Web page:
Firefighters in Australia say situation 'out of control' as Prime Minister denies request for emergency aid
Australia Bushfires AFP / PETER PARKS

"They believe they have the situation in hand. That is definitely not the case."

The ring of bushfires raging around Australia is "out of control," firefighters said Monday night, and the country's government appears unwilling—or unable—to take action to assist those battling the blazes despite the danger.

Volunteer Fire Firefighters Association president Mick Holton, in comments to Australian paper the Agesaid that Prime Minister Scott Morrison and New South Wales (NSW) premier Gladys Berejiklian were ignoring the need for equipment and income support from firefighters on the front lines.

As the BBC reported, Morrison is standing firm against aiding the firefighters:

Public support for the "firies" is at an all-time high. In the swing of the Christmas season, shops and restaurants are donating profits to the NSW RFS. Online, there have been fundraisers to buy masks, food, and other supplies for the crews.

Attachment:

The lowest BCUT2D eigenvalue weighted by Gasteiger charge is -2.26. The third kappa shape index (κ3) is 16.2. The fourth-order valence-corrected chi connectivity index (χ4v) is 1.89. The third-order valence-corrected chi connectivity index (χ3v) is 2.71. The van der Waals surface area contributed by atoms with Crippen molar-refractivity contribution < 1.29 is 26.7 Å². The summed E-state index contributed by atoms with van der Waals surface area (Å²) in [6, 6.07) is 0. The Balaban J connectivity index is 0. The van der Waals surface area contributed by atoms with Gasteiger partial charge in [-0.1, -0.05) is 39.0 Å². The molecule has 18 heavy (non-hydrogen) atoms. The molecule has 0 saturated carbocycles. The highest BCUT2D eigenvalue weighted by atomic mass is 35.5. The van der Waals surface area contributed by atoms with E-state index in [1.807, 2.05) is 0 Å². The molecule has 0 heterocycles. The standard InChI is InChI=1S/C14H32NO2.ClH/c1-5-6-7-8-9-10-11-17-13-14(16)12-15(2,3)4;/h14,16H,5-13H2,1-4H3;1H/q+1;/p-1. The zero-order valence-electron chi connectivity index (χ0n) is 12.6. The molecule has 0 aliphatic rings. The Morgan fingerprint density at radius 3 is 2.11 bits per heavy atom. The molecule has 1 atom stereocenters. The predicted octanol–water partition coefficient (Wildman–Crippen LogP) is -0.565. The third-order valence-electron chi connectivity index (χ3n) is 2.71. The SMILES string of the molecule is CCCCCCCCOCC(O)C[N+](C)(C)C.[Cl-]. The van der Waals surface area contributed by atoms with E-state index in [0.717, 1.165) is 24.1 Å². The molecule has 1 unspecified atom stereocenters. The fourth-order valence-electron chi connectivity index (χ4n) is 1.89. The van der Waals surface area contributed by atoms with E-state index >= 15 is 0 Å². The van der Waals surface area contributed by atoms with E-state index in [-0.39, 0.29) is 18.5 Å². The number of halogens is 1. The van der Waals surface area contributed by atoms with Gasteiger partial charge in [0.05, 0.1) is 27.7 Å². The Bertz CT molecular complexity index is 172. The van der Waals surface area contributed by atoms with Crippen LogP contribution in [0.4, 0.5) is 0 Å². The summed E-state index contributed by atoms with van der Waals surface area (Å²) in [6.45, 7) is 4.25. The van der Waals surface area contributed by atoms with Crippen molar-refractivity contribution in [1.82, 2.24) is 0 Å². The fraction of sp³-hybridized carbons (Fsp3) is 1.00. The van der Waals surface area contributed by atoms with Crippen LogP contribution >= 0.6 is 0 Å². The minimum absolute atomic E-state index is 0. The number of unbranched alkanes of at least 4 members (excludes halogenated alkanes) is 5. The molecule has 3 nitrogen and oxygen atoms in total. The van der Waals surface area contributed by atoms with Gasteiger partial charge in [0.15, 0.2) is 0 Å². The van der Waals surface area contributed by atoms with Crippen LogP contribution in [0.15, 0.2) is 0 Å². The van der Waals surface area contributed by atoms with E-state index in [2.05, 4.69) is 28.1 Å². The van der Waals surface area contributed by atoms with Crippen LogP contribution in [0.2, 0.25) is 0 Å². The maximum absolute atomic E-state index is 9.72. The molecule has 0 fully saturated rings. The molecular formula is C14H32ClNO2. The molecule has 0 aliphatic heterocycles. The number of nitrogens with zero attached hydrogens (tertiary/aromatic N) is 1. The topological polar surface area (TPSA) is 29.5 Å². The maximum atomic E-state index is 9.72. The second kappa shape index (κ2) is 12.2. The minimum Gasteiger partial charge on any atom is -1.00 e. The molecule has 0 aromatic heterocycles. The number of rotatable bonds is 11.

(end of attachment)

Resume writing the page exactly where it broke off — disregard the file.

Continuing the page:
However, Australia's government has so far rejected the calls for compensation.

"Now is not the time to go into it. Let's get through this [bushfire crisis] first," said Prime Minister Scott Morrison on Monday.

"Basically, they [the government and RFS] are saying keep chewing smoke and we will have a look at it after the fire season," Holton told Age.

Making things worse, Holton said, was the fact that NSW Rural Fire Service Commissioner Shane Fitzsimmons appears unwilling to directly ask for assistance.

"The fact that they haven't asked for federal support indicates that they believe they have the situation in hand," said Holton. "That is definitely not the case."

"The situation is quite the opposite," Holton added. "It is out of control."

The perceived inaction by federal officials in Australia to comprehend the magnitude of the crisis was on display Monday when Morrison refused to consider curbing coal production. As Common Dreams reported, Morrison's statement was met with incredulity by green groups and advocates, who called the statement shortsighted.

Teen climate activist Greta Thunberg on Sunday tweeted her dismay over the situation in Australia.

"Not even catastrophes like these seem to bring any political action," said Thunberg. "How is this possible?"